[Caroline 1625–1649] – Less is readily available for this period, but the growing uneasiness between the King’s Royalists, and the Puritans, who sought to reform Church of England from any Catholic influence.

[(Interregnum) 1649–1660] – Puritan Oliver Cromwell’s military success enabled him to exile Charles I and become England’s Lord Protector. He pushed for the King’s execution to end civil war and he was vicious in both Ireland and Scotland.

[Restoration 1660–1688] – Charles II was restored as rightful king, Cromwell’s corpse dug up and beheaded for treason, and Royalists rewarded. This period ended with James II fleeing a revolution spearheaded by Dutch William of Orange and losing the throne, his daughter Mary crowned along with her husband William.

Georgian 1714–1837 – The four Hanoverian kings of England all named George (that’s not confusing). This was a period of massive growth for the empire, which meant a lot of wars, all won except for the American Revolution. The Regency era (1795-1830) is well described in Jane Austen’s novels. The Industrial Revolution beginning in 1760 also changed daily life dramatically with the new mechanized forms of making clothing and other textiles.

Victorian 1837–1901 – The Victorian era of peace, prosperity and scientific/medical/engineering accomplishments was underpinned by “appalling human misery” of working class and the bloodiness of colonialism.The Victorians are noted for the strait-laced, highly moral (to them) behaviors.

In England, the population doubled from 16 to 30 millions in just fifty years due to medical advances (vaccines) and the turnip that could be grown in winter to feed cattle. But in Ireland, the population fell dramatically after the Great Famine, which heightened hatred and tension with the English. Continued battles were fought in India until in 1876 Queen Victoria was granted the title Empress of India. Queen Victoria made the monarchy both beloved at home and known across the globe.

Edwardian 1901–1914 – The pre-war England is well described by British author Samuel Hynes as a “leisurely time when women wore picture hats and did not vote, when the rich were not ashamed to live conspicuously, and the sun really never set on the British flag.” The class system was at its strongest and each class knew its position quite well.

But for women, illegal abortion (often local women with crochet hooks, yikes!) was the most common means of birth control, contraceptives were expensive and often failed. Unmarried or widowed mothers suffered most, they were sent to the workhouse and even if they found work elsewhere, their wages were lower than men’s. Suffragettes were causing a stir as they fought for women’s rights.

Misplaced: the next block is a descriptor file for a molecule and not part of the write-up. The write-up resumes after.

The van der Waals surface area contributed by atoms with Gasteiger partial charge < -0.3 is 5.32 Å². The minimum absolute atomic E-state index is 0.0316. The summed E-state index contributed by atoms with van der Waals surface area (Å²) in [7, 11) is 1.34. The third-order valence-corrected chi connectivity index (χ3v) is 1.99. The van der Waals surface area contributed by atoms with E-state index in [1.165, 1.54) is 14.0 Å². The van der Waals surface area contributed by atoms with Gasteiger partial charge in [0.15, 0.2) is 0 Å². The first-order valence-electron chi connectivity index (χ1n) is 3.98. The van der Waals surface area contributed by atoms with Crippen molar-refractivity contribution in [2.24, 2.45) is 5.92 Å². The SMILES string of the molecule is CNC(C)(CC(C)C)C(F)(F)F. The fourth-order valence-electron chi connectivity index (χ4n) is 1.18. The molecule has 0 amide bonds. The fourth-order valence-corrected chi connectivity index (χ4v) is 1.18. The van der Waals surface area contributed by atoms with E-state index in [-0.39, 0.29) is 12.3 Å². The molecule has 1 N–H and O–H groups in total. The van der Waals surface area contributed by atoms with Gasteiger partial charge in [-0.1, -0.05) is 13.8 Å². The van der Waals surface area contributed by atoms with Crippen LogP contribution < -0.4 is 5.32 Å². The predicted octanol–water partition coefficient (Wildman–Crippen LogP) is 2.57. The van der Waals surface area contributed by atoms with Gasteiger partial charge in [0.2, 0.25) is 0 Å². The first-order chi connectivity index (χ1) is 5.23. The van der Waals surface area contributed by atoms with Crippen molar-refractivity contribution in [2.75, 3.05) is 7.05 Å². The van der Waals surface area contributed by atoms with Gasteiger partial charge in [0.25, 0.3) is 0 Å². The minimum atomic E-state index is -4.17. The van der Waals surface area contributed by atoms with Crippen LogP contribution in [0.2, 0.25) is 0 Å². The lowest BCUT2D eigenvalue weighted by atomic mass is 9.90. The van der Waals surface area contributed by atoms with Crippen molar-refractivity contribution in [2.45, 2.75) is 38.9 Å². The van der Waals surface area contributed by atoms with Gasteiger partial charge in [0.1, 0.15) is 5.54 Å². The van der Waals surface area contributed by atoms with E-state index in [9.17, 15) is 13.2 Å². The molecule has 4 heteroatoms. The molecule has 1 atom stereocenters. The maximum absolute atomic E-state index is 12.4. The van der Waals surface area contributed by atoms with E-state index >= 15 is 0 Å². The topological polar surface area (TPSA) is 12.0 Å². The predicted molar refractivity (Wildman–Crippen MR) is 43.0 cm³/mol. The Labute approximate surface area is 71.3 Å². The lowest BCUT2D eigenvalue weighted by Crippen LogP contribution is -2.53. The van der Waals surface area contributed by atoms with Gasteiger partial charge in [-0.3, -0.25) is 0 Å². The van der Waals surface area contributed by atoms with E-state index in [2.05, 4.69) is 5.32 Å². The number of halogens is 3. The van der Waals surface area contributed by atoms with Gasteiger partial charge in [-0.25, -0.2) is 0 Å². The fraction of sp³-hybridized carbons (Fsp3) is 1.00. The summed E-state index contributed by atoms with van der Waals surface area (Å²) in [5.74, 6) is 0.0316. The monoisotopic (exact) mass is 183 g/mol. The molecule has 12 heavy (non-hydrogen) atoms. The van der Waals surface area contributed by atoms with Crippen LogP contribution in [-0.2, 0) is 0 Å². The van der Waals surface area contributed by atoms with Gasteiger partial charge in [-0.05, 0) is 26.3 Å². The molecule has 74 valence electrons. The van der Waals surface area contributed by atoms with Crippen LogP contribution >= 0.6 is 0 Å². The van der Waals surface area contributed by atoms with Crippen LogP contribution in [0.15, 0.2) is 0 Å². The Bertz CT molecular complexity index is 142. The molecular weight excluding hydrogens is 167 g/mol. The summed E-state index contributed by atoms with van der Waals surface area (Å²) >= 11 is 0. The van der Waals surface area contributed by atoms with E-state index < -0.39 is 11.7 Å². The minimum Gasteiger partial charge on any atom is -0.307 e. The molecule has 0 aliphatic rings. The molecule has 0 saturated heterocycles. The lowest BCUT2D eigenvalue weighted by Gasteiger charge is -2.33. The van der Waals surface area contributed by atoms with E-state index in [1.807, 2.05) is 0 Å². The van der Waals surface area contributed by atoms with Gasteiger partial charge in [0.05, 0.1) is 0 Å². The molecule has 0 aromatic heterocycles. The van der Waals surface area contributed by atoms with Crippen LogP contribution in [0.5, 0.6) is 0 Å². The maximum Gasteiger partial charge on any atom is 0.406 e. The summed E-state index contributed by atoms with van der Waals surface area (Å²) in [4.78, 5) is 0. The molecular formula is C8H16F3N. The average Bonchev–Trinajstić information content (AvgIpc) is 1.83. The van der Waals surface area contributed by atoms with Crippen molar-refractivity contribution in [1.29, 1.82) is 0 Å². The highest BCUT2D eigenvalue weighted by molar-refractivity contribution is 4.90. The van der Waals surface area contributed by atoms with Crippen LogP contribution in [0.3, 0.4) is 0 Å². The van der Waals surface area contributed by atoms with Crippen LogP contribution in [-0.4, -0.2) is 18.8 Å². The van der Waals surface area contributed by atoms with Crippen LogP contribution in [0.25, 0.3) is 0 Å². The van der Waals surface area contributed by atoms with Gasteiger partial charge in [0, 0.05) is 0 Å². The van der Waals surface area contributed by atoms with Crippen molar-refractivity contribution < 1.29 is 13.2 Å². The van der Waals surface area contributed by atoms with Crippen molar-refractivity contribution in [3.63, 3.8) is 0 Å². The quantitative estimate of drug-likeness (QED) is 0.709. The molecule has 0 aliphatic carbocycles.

Meanwhile the shadow known as “The German Menace” was known although many didn’t believe it would come to war. In these wars, Germany and Britain seemed locked in a race as Germany tried to overtake Britain in manufacturing and military.

First World War (the Great War) 1914–1918 – Duff writes “It is difficult for those who were not adults at the time to realize how innocent, simple-minded and gallant that generation of young men was.” They were not given any conditioning for war and they went ignorant into the four-year drawn out trenches of war.

70 million military men across the world were mobilized between the Allies (UK, US, France and Russia) and the Triple Alliance (Germany, Austria-Hungary and Italy). In England, women now worked beside men to meet the manufacturing demand, while large portions of the country were serving as hospitals full of convalescing soldiers in their light blue uniform.

The Armistice was signed and on July 19, 1919 a column of nearly 20,000 allied troops marched through London representing the 14 nations who had won the war. But the England of 1918 was exhausted, had spent countless dollars and broken many of the class lines.

Interwar 1918–1939 – Thousands of soldiers were demobbed and women were forced to give up their jobs to them. Shell shock was not well understood and soldiers suffering from it were often treated with cruelty – why couldn’t they just ‘man up’?

The Labour Party, relatively socialist and in favour of the labourers, came into power in 1921 to the horror of the Conservatives. Legislation benefiting education, welfare and unemployment were passed in this time.

Despite appalling losses, the English wanted to “draw a blind on the whole filthy business” and begin anew. There was a slogan of “Brighter London” and there was an effort to create a spirit of gaiety. Victorian morals received a bit of shock at women’s attire (the rising of hemlines and the absence of corsets).

After the slump of Wall Street in 1929, England felt a share by the decrease in wholesale prices and an unemployment crisis. The government used drastic measures that were felt by everyone and was able to avoid borrowing, while the pound steadied even if it did not improve. There was a feeling of depression over much of the country, though the rise of Hitler was not believed by many to be serious. It was the Spanish War of 1936-1938 with Hitler and Mussolini helping the Nationalists that gave an inkling of the shadow to come.

Second World War 1939–1945

Postwar 1945–present


Photo courtesy English Heritage.